Jewish cantors undergo serious training before taking temple posts - East Valley Tribune: Get Out

Jewish cantors undergo serious training before taking temple posts

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Posted: Saturday, March 10, 2007 1:44 am | Updated: 5:43 pm, Fri Oct 7, 2011.

There’s that misconception, cantor Julie Berlin says, that all she does is sing — or lead singing — at Friday night and Saturday morning Shabbat services at Temple Solel in Paradise Valley.

But the nearly 40 kids she is preparing for bar and bat mitzvahs can set the record straight. As can the children at the temple’s preschool where she teaches music, or the Friday morning children’s Shabbat she leads. Or those in the temple’s religious school where she teaches two classes each week, including advanced Hebrew and the religious school services she leads. And there’s more.

In fact, Berlin works six days a week for her Reform Jewish congregation and sometimes seven when funerals or meetings occur on Tuesdays, her day off. A busy schedule for a mom with three children ages 4 to 10.

Only three of the more than 25 Jewish congregations in the Valley have “invested” (ordained) cantors, while others may employ cantorial soloists. Cantor is a highly respected and valued post in a synagogue, and typically is affordable if a temple has at least 450 families, said cantor Gail Hirschenfang, interim director of the American Conference of Cantors. The rigorous training of a cantor includes five years of graduate study, the same as a rabbi. Cantors are regarded as clergy with the authority to do most of what rabbis do, including officiate at Sabbath, or Shabbat, and holiday services, handle life-cycle events, counsel congregants and teach.

“A lot of people think that cantors just sing,” said Berlin, who is married to Rabbi Alan Berlin, who has been the temple’s spiritual leader since July 2002. Julie Berlin became Temple Solel’s first invested cantor in 1998.

“People will say she has a voice like an angel,” said Judy Schaffert, past president of the congregation. She had two sons who are in their teens, and when they were bar mitzvahed they wanted to make sure Berlin would be singing. Even their non-Jewish friends inquired because they felt that listening to her voice was a transcendent experience.

“She brings joy and love and happiness,” said Arlene Bonime of Scottsdale, a temple member for seven years. “When she sings, I’m in heaven. She’s got a beautiful voice and a wonderful disposition.”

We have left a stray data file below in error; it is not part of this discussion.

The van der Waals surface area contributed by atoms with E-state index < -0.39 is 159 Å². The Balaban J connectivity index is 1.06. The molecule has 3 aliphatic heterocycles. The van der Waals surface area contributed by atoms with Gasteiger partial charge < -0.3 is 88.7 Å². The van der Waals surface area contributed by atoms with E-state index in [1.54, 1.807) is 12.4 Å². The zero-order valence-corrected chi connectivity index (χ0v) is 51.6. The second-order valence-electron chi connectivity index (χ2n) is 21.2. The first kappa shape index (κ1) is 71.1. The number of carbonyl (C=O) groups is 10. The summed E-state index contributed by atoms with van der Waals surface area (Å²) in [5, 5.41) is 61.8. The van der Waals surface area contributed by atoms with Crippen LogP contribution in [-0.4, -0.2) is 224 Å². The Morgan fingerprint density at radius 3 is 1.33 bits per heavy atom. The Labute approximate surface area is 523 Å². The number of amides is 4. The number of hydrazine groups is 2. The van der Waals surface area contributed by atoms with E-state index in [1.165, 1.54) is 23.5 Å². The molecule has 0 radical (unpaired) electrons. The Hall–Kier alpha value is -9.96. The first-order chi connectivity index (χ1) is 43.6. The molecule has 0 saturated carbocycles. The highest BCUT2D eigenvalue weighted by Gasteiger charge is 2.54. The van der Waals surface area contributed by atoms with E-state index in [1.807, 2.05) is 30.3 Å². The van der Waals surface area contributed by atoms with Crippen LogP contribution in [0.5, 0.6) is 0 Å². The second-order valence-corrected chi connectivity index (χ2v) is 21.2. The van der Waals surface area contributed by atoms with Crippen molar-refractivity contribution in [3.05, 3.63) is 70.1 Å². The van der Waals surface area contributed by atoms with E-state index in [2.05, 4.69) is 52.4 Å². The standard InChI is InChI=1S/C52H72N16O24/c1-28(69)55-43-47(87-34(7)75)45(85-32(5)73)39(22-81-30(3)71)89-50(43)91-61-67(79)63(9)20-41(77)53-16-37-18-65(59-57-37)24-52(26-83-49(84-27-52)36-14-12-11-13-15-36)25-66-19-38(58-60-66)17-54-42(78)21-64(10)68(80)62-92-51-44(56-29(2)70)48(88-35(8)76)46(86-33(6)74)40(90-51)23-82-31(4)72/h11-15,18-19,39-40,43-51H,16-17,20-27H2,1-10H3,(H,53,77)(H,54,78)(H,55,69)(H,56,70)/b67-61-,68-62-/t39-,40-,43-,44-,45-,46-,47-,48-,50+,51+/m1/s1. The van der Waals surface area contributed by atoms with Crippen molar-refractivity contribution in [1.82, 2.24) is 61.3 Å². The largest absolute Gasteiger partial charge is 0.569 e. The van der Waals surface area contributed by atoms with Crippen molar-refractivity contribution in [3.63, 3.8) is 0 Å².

Schaffert said Berlin’s singing contains “an amazing clear tone” that is unwavering, “a lovely, clear and melodic sound.”

Female cantors date only to 1975.

“There has been a very widespread acceptance of female cantors,” Hirschenfang said.

Berlin agreed, but added, “I wouldn’t say that the Orthodox rabbis in town would welcome me leading their services.”

As a child, Berlin remembers how much her mother sang in the car and how they listened to all kinds of music on the radio. From singing in a third-grade chorus, she moved on to voice lessons, high school honor choir and a deftness at sight-reading. While completing her university degree, Berlin was dismayed how vulnerable music education was to budget cuts in public schools — “music and art are the first to go” — so she pursued cantorial education. “I also decided I wanted Judaism to be more a part of my life,” she said.

Besides a strong foundation in Jewish life, solid vocal and musical skills and some fluency in Hebrew to be accepted to the Reform cantorial school, students are trained in “nusach,” or traditional prayer modes, modern Reform music repertoire and liturgical music. They are required to study sacred texts and liturgy for Jewish holidays and to study in Israel.

Berlin said she and her rabbi husband try to avoid temple talk at the dinner table for their children’s sake. Yet both have such demanding schedules that often they don’t get to talk at the temple. “He is way down the hall, so I have to wait until I get home,” she said.

It could be worse, Berlin said, “if we worked at different synagogues.”

She describes Temple Solel as a congregation that enjoys singing and less being sung to. “They like to participate,” she said. “There is more energy, I think, when there is more participation.”

The cantor is about to enroll children to begin their studies toward bar/bat mitzvahs in the 2009-10 cycle, and it means talking to families and ensuring they know the regimen.

Berlin puts on an annual Cantors Concert, featuring her and a guest cantor singing works of Irving Berlin, George Gershwin “and the stuff you heard Ella Fitzgerald and Frank Sinatra singing.” Backed by a three-piece band, it’s become a tradition. “It is just fun to do something different,” she said.

“Cantor Berlin likes to bring people together,” Schaffert said. “I know she likes to have fun. … She is really terrific with kids.” “She’s got a lovely children’s choir,” Schaffert said. Where most kids choruses have two kids shouting and the rest staring into space, Berlin “has gotten some real music out of these kids. It’s really sweet.”

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